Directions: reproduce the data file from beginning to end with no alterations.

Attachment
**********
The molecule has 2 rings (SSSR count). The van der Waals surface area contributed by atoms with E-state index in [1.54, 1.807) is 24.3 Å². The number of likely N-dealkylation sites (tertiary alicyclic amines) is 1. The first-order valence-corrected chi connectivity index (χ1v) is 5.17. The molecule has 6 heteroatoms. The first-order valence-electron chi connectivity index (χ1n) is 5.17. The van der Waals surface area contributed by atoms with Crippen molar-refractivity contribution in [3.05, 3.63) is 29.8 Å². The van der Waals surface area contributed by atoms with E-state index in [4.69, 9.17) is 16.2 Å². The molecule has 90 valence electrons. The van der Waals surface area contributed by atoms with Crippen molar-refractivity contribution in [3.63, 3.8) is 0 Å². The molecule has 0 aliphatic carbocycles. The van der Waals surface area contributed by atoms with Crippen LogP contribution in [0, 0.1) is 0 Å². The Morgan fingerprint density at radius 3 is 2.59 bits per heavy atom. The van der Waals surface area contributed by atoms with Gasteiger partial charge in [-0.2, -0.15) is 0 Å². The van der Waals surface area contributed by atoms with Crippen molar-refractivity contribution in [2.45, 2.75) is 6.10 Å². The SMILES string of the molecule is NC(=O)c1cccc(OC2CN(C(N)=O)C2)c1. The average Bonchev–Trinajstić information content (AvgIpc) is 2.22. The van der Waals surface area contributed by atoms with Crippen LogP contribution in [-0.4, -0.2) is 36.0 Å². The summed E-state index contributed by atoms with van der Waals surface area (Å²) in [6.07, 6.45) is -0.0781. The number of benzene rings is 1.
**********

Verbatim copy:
The molecule has 2 rings (SSSR count). The van der Waals surface area contributed by atoms with E-state index in [1.54, 1.807) is 24.3 Å². The number of likely N-dealkylation sites (tertiary alicyclic amines) is 1. The first-order valence-corrected chi connectivity index (χ1v) is 5.17. The molecule has 6 heteroatoms. The first-order valence-electron chi connectivity index (χ1n) is 5.17. The van der Waals surface area contributed by atoms with Crippen molar-refractivity contribution in [3.05, 3.63) is 29.8 Å². The van der Waals surface area contributed by atoms with E-state index in [4.69, 9.17) is 16.2 Å². The molecule has 90 valence electrons. The van der Waals surface area contributed by atoms with Crippen molar-refractivity contribution in [3.63, 3.8) is 0 Å². The molecule has 0 aliphatic carbocycles. The van der Waals surface area contributed by atoms with Crippen LogP contribution in [0, 0.1) is 0 Å². The Morgan fingerprint density at radius 3 is 2.59 bits per heavy atom. The van der Waals surface area contributed by atoms with Gasteiger partial charge in [-0.2, -0.15) is 0 Å². The van der Waals surface area contributed by atoms with Crippen molar-refractivity contribution in [2.45, 2.75) is 6.10 Å². The SMILES string of the molecule is NC(=O)c1cccc(OC2CN(C(N)=O)C2)c1. The average Bonchev–Trinajstić information content (AvgIpc) is 2.22. The van der Waals surface area contributed by atoms with Crippen LogP contribution in [-0.4, -0.2) is 36.0 Å². The summed E-state index contributed by atoms with van der Waals surface area (Å²) in [6.07, 6.45) is -0.0781. The number of benzene rings is 1.